Madonna (in an early publicity shot) lived on the fifth floor of this tenement building at 232 E. Fourth St., where she hung out with Clarke before hitting it big.Photo: Brian Zak/NY Post; Getty Images (inset)
“But fellas kept coming to me with the paper and asking if one of those kids was me. I couldn’t lie and told them the truth.”
He hopes Madonna, whom he called Sis, will get in touch so he can hand her a personal letter explaining how much she meant to the gang and how much pride they take in her success.
“I am happy for her because she is a beautiful person,” says Clarke. “She didn’t judge or discriminate and helped all the people she could.
“She had a lot of love in her heart, and she’ll always be my older sister.”
Clarke, an orphan who was raised in poverty by his grandmother, first met Madonna in the early ’80s after she moved to Alphabet City from her native Michigan. She rented a walk-up at 232 E. Fourth St., a stone’s throw from his tenement building.
They were introduced by a pair of brothers named Danny and Junito, who lived in Madonna’s apartment building. “There was a lot of racism with the whites, blacks and Puerto Ricans, but Sis didn’t care about the color of your skin,” says Clarke. “She was this mad cool girl, and she fitted in.”
At the time, Madonna was dating Bronx DJ John “Jellybean” Benitez, a friend of Danny’s, who told the teens to look out for his girl when she came home late from the recording studio or after performing gigs at nightclubs. “We policed the block,” says Clarke, whose five-strong gang TFK was an acronym for “Those F–king Kids.”
“We’d be out on our skateboards or playing skellies [a street game] and, if any outsiders came in, we was skeptical and on their case.”
Mid-’80s: As Madonna shoots to fame in the ’80s with global hits such as “Like a Virgin,” Clarke, posing below with pals (second from right), spends his days hanging out on the Lower East Side. He drops out of high school after 10th grade and, as he describes it, starts “hustling on the streets.”Photo: Courtesy Everett Collection
1990: Around the time that Madonna is selling out concert halls across America, Europe and Asia with her “Blonde Ambition” tour, a carefree, 21-year-old Clarke is working in construction.Photo: Getty Images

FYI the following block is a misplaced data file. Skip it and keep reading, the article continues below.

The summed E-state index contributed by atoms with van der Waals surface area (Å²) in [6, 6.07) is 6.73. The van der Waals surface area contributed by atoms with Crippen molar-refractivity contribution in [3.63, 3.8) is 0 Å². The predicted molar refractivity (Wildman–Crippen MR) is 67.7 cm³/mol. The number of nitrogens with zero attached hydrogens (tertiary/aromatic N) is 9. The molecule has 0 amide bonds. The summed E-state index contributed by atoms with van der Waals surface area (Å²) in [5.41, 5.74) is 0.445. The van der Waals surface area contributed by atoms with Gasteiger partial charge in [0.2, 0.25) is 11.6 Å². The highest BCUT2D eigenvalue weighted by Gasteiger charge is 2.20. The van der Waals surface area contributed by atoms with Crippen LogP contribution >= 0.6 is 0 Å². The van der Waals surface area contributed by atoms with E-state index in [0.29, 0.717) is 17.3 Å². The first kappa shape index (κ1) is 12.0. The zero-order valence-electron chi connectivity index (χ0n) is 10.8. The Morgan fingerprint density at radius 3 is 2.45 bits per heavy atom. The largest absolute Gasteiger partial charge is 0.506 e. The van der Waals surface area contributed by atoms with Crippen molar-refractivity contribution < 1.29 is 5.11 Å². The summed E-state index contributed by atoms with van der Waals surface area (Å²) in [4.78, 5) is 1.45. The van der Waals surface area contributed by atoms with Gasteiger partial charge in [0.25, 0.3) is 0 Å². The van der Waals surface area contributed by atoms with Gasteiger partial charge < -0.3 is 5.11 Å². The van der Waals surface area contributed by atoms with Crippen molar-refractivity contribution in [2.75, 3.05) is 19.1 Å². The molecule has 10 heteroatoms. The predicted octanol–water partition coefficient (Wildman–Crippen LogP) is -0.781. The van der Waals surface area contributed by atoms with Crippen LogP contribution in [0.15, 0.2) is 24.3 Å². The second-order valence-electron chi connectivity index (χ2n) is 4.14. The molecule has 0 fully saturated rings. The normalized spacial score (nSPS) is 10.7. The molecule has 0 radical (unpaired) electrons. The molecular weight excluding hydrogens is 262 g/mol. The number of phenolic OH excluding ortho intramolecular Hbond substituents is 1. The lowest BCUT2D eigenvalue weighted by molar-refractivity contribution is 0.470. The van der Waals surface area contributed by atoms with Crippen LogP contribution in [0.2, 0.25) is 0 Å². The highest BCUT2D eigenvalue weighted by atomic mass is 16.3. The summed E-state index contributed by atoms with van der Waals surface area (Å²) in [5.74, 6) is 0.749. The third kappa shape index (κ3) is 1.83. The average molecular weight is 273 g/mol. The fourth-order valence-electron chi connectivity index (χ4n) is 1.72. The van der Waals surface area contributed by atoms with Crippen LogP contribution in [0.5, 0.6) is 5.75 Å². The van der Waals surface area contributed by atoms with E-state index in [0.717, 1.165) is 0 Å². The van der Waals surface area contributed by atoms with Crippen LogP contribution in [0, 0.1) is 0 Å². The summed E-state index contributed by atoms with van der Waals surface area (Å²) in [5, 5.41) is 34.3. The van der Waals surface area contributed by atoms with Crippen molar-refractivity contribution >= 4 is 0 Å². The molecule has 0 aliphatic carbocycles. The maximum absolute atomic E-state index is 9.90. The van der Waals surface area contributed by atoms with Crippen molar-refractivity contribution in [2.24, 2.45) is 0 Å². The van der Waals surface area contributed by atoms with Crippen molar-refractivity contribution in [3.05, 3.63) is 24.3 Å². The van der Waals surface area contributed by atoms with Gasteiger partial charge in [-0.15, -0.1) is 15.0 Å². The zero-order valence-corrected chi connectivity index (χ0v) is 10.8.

1995: Madonna’s star continues to soar with an honor at MTV’s Video Music Awards. Clarke poses with his adorable 1-year-old son, Lamont Jr., at a photo studio on Delancey Street on the Lower East Side.Photo: Getty Images
2002: Madonna and daughter Lourdes at the National Portrait Gallery in London. Clarke poses for a family shot during a prison visit with his wife, Tanya, and a 7-year-old Lamont Jr.Photo: Dave Benett/Getty Images
The youngsters quickly bonded with Madge, who would hang out with them for hours at a time on their rooftop and stoop. “Sis kept the radio right there, by her side,” recalls Clarke. “If she didn’t have her radio, she had her guitar and she was singing and dancing.
“On summer nights, Danny’s mom would call to us: ‘Hey, go get your friend Flaca! Tell her to come sing for us.’ ”
Other times, they would sit on the floor in Madonna’s sparsely furnished apartment and eat pizza.
“We were tough dudes, and you didn’t want no one to see your weak side, but Sis listened to me,” says Clarke. “I got into a lot of arguments with Danny, and she’d say, ‘C’mon fellas,’ and calm it down.
“We were poor. We didn’t have the latest fashion or the latest jewelry, but she liked our style. We didn’t have much, but we had a whole lot because we had each other.”
He believes she included them in Corman’s photo shoot because she wanted to share the experience with her “little brothers.”
Although Madonna didn’t talk much about her burgeoning showbiz career, they knew she was destined for bigger things.
“We just didn’t know how big,” recalls Clarke. “She was 100 percent committed to making it. Sis was successful on the inside, so currency was surely to come.”
Madonna left the Lower East Side in the fall of 1983, around the time of the release of her self-titled debut album.
Clarke has bittersweet memories about her departure because he never got to say goodbye.
“One day, Junito was sitting on the stoop and the dude looked down,” he recalls. “ ‘Sis broke out,’ he said. ‘Sis left.’
“I tried to cushion the shock, saying that maybe she’d be back. Maybe one day she’d come in a limousine, and the door would open, and she’d say, ‘Get in,’ and give us tickets to her show.
“As a kid, you hope for that kind of thing. But none of it ever happened. We just went on with life.”
The gang broke up in the mid-’80s, after three members moved out of Manhattan. One has since passed away, and Clarke, who started his 20-years-to-life sentence in 1999 for second-degree robbery of a factory, has lost touch with the others.
“I got into the negative lifestyle, hustling on the streets,” admits Clarke, whose rap sheet included firearms possession. “I’m not dead, but I’m buried alive here in jail.”
The father of one is eligible for parole in 2017 and, if Madonna agrees to a meeting, hopes to catch up with her and her family for old times’ sake.
“I don’t want anything from you, Sis, but I hope you get to read this article,” adds Clarke, directly stating his message to Madonna. “Loyalty over royalty. I know the love you had for us kids is still true.”